Fruit flies' ability to change genes could help climate-change research: study
In this undated photo released by Indiana University a close-up of a fruit fly is pictured. (AP Photo/Indiana University, Kevin Cook)
An international study led by a Canadian researcher says fruit flies adjust to a sudden drop in temperature by drastically changing their genes and metabolism so they can keep on buzzing around a fruit bowl.
Environmental physiologist Heath MacMillan at York University in Toronto led the study involving scientists from Canada, Switzerland and Japan.
He says the researchers raised fruit flies from eggs through to their maggot stages at a room temperature of 21 C, and when they were adults, half the flies were transferred to a 6 C space.
The difference between the two groups was measured six days later, and MacMillan says researchers were surprised by the extent to which the flies had adapted to the cold.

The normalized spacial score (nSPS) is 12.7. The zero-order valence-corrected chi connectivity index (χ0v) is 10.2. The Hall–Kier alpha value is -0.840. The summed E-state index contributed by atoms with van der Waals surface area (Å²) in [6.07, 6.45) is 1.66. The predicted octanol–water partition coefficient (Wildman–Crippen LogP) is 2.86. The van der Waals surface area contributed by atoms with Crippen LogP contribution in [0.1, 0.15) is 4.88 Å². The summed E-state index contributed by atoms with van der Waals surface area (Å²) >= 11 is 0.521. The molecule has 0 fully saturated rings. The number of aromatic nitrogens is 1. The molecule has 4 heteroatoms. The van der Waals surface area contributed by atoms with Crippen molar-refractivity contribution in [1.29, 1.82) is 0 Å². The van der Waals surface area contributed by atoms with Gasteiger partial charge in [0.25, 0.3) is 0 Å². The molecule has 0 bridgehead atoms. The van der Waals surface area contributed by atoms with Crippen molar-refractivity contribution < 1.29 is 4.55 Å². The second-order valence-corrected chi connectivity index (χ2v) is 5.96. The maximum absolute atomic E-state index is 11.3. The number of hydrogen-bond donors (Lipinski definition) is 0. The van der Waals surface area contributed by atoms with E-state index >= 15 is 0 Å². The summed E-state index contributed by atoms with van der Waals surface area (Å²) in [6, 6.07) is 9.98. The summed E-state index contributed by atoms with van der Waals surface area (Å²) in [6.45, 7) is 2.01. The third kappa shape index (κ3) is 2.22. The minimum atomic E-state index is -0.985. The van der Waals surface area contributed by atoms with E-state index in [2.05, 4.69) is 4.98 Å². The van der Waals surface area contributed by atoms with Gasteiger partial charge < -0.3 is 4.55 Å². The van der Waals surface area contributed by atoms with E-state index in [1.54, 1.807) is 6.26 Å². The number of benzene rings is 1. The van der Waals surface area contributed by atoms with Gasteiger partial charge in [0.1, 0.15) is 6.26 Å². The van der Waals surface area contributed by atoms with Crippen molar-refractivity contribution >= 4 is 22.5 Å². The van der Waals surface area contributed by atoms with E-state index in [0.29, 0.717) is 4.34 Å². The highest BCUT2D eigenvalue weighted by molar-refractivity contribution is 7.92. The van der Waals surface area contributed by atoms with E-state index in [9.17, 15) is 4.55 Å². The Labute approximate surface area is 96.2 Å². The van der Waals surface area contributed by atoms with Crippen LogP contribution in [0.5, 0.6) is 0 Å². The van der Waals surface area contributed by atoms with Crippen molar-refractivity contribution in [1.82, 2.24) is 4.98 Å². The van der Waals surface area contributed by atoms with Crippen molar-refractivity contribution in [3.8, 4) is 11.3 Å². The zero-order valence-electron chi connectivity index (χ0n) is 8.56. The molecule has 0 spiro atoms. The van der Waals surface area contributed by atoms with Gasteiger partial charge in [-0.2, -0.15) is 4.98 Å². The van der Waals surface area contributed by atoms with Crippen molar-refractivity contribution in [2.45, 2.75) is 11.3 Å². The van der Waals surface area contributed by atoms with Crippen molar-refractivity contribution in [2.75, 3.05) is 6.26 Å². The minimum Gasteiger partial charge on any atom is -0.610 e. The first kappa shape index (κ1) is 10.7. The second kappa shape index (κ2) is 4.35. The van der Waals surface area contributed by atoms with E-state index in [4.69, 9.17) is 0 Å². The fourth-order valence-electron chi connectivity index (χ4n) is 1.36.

He says the flies changed about a third of their 15,000 genes, as well as half their metabolites or chemicals, and that the finding matters because understanding insects' temperature tolerance is a crucial step in protecting and controlling insects worldwide.
He says the study, published in the journal Scientific Reports, could one day help scientists unravel the effects of climate change on insects, which represent more than 75 per cent of all animal species.